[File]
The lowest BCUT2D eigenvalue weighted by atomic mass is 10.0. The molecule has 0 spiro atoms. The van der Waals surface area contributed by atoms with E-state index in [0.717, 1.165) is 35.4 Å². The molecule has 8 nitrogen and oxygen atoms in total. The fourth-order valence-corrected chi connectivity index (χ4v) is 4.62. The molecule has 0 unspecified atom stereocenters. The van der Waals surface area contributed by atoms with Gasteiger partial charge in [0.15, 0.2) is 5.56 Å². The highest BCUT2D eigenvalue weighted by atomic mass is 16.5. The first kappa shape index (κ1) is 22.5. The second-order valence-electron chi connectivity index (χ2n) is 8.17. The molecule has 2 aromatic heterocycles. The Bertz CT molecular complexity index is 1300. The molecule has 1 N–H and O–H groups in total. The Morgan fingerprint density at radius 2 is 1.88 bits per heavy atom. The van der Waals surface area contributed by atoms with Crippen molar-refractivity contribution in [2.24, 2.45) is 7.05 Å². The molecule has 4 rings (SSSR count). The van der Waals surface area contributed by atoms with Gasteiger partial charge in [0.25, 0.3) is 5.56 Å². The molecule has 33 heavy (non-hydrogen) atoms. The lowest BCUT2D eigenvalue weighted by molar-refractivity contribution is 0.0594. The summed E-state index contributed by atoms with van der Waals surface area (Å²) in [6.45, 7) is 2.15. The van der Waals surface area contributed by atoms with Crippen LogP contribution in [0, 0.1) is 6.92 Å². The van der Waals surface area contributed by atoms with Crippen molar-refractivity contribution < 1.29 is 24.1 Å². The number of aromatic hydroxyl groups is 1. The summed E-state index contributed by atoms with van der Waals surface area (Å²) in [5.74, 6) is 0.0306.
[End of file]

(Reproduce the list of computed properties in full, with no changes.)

The lowest BCUT2D eigenvalue weighted by atomic mass is 10.0. The molecule has 0 spiro atoms. The van der Waals surface area contributed by atoms with E-state index in [0.717, 1.165) is 35.4 Å². The molecule has 8 nitrogen and oxygen atoms in total. The fourth-order valence-corrected chi connectivity index (χ4v) is 4.62. The molecule has 0 unspecified atom stereocenters. The van der Waals surface area contributed by atoms with Gasteiger partial charge in [0.15, 0.2) is 5.56 Å². The highest BCUT2D eigenvalue weighted by atomic mass is 16.5. The first kappa shape index (κ1) is 22.5. The second-order valence-electron chi connectivity index (χ2n) is 8.17. The molecule has 2 aromatic heterocycles. The Bertz CT molecular complexity index is 1300. The molecule has 1 N–H and O–H groups in total. The Morgan fingerprint density at radius 2 is 1.88 bits per heavy atom. The van der Waals surface area contributed by atoms with Crippen molar-refractivity contribution in [2.24, 2.45) is 7.05 Å². The molecule has 4 rings (SSSR count). The van der Waals surface area contributed by atoms with Gasteiger partial charge in [0.25, 0.3) is 5.56 Å². The molecule has 33 heavy (non-hydrogen) atoms. The lowest BCUT2D eigenvalue weighted by molar-refractivity contribution is 0.0594. The summed E-state index contributed by atoms with van der Waals surface area (Å²) in [6.45, 7) is 2.15. The van der Waals surface area contributed by atoms with Crippen LogP contribution in [0, 0.1) is 6.92 Å². The van der Waals surface area contributed by atoms with Crippen molar-refractivity contribution < 1.29 is 24.1 Å². The number of aromatic hydroxyl groups is 1. The summed E-state index contributed by atoms with van der Waals surface area (Å²) in [5.74, 6) is 0.0306.